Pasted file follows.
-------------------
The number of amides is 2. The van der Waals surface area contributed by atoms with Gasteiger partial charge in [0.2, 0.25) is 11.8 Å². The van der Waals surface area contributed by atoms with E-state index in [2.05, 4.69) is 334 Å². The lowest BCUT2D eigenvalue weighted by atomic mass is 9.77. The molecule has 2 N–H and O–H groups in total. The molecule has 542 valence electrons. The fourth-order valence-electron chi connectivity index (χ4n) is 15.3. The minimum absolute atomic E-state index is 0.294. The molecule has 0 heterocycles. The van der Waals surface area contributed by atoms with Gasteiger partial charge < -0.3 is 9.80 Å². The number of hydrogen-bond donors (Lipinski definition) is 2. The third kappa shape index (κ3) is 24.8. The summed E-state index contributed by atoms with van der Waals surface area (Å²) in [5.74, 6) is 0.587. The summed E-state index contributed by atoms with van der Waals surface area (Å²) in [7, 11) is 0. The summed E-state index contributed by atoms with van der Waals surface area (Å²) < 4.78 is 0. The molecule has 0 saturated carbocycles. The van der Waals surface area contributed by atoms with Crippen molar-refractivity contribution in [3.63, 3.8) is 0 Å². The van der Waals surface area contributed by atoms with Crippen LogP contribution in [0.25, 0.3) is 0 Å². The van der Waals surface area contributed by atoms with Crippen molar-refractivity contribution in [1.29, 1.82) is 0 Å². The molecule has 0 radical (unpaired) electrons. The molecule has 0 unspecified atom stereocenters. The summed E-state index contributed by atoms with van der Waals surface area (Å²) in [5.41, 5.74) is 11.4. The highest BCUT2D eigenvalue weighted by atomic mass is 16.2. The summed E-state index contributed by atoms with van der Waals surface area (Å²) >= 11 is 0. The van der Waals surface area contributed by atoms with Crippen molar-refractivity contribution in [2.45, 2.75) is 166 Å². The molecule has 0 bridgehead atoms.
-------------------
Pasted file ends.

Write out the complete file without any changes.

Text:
The number of amides is 2. The van der Waals surface area contributed by atoms with Gasteiger partial charge in [0.2, 0.25) is 11.8 Å². The van der Waals surface area contributed by atoms with E-state index in [2.05, 4.69) is 334 Å². The lowest BCUT2D eigenvalue weighted by atomic mass is 9.77. The molecule has 2 N–H and O–H groups in total. The molecule has 542 valence electrons. The fourth-order valence-electron chi connectivity index (χ4n) is 15.3. The minimum absolute atomic E-state index is 0.294. The molecule has 0 heterocycles. The van der Waals surface area contributed by atoms with Gasteiger partial charge < -0.3 is 9.80 Å². The number of hydrogen-bond donors (Lipinski definition) is 2. The third kappa shape index (κ3) is 24.8. The summed E-state index contributed by atoms with van der Waals surface area (Å²) in [5.74, 6) is 0.587. The summed E-state index contributed by atoms with van der Waals surface area (Å²) in [7, 11) is 0. The summed E-state index contributed by atoms with van der Waals surface area (Å²) < 4.78 is 0. The molecule has 0 saturated carbocycles. The van der Waals surface area contributed by atoms with Crippen molar-refractivity contribution in [3.63, 3.8) is 0 Å². The van der Waals surface area contributed by atoms with Crippen LogP contribution in [0.25, 0.3) is 0 Å². The van der Waals surface area contributed by atoms with Crippen molar-refractivity contribution in [1.29, 1.82) is 0 Å². The molecule has 0 radical (unpaired) electrons. The molecule has 0 unspecified atom stereocenters. The summed E-state index contributed by atoms with van der Waals surface area (Å²) in [5.41, 5.74) is 11.4. The highest BCUT2D eigenvalue weighted by atomic mass is 16.2. The summed E-state index contributed by atoms with van der Waals surface area (Å²) >= 11 is 0. The van der Waals surface area contributed by atoms with Crippen molar-refractivity contribution in [2.45, 2.75) is 166 Å². The molecule has 0 bridgehead atoms.